Lubar traces the development of the communications infrastructure in the United States beginning with the telegraph, telephone, and radio, continuing with the advent of computer-assisted communications, and culminating in the multimedia hybrids now evolving. Curator of the Smithsonian Institution's Natural History Museum, Lubar has a comprehensive grasp of the engineering and mechanics underlying these developments, but he also analyzes how they have affected the American public. And he does not feel that all this change has necessarily been positive or productive--too often we've simply automated our problems instead of providing good solutions. This is an interesting and wide-ranging study for all technology collections.-- Hilary D. Burton, Lawrence Livermore National Lab, Liver more, Cal.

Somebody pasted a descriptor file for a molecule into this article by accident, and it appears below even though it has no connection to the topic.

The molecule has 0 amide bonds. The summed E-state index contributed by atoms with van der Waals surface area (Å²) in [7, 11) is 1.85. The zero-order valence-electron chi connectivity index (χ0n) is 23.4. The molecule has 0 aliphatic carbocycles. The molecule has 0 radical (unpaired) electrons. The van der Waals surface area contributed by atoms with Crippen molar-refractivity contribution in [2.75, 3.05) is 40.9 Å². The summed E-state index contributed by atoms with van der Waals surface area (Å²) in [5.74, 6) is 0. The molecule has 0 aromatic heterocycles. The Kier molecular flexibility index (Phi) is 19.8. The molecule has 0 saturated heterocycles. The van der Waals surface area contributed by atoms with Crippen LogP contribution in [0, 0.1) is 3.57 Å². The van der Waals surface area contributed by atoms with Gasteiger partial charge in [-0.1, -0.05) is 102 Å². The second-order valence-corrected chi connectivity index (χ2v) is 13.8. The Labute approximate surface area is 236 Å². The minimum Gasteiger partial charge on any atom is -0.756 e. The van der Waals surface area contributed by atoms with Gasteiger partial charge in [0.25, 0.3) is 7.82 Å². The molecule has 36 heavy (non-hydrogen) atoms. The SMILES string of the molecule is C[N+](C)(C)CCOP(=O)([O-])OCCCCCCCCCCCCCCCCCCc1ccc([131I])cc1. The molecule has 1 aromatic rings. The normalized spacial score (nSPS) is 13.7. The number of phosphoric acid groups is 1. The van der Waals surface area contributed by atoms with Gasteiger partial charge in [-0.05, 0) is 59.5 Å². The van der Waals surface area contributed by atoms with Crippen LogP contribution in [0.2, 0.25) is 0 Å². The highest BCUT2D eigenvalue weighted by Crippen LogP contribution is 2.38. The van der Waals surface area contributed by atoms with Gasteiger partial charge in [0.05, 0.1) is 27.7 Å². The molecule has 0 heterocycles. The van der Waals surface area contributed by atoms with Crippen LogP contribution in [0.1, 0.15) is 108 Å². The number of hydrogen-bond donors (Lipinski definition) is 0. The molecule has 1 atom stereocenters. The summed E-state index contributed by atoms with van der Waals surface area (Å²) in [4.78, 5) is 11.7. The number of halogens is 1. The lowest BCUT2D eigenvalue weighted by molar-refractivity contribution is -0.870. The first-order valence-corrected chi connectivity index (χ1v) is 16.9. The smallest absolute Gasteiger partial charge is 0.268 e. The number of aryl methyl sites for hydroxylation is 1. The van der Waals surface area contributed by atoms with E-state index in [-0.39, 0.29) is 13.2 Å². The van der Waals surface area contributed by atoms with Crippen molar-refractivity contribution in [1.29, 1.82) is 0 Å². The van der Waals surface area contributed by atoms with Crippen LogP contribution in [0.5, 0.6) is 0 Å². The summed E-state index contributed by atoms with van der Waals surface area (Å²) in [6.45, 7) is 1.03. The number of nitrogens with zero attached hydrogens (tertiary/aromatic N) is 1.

The materials gathered for the Smithsonian's "Information Age" exhibit provided the foundation for the book (and its illustrations). It chronicles the history of communication--in words and pictures, and via telegraph and telephone; entertainment--recorded sound, movies, radio, television and beyond; and information--before computers, and beyond computers. Annotation c. Book News, Inc., Portland, OR (booknews.com)
Denise Perry Donavin
The evolution of the "astonishing electronic infostructure surrounding us all" is the focus of Lubar's historic, contemporary, and prophetic survey. Lubar blends technological facts with public opinion to describe major inventions that have led to today's computer age. Looking back at the suspicious reception of such taken-for-granted items as the telephone or the telegraph gives a new perspective to the possibilities of virtual reality and thinking machines. There is a depth of technical information, but Lubar will reach both the merely curious and the researcher, the latter of whom will benefit from his extensive bibliographies.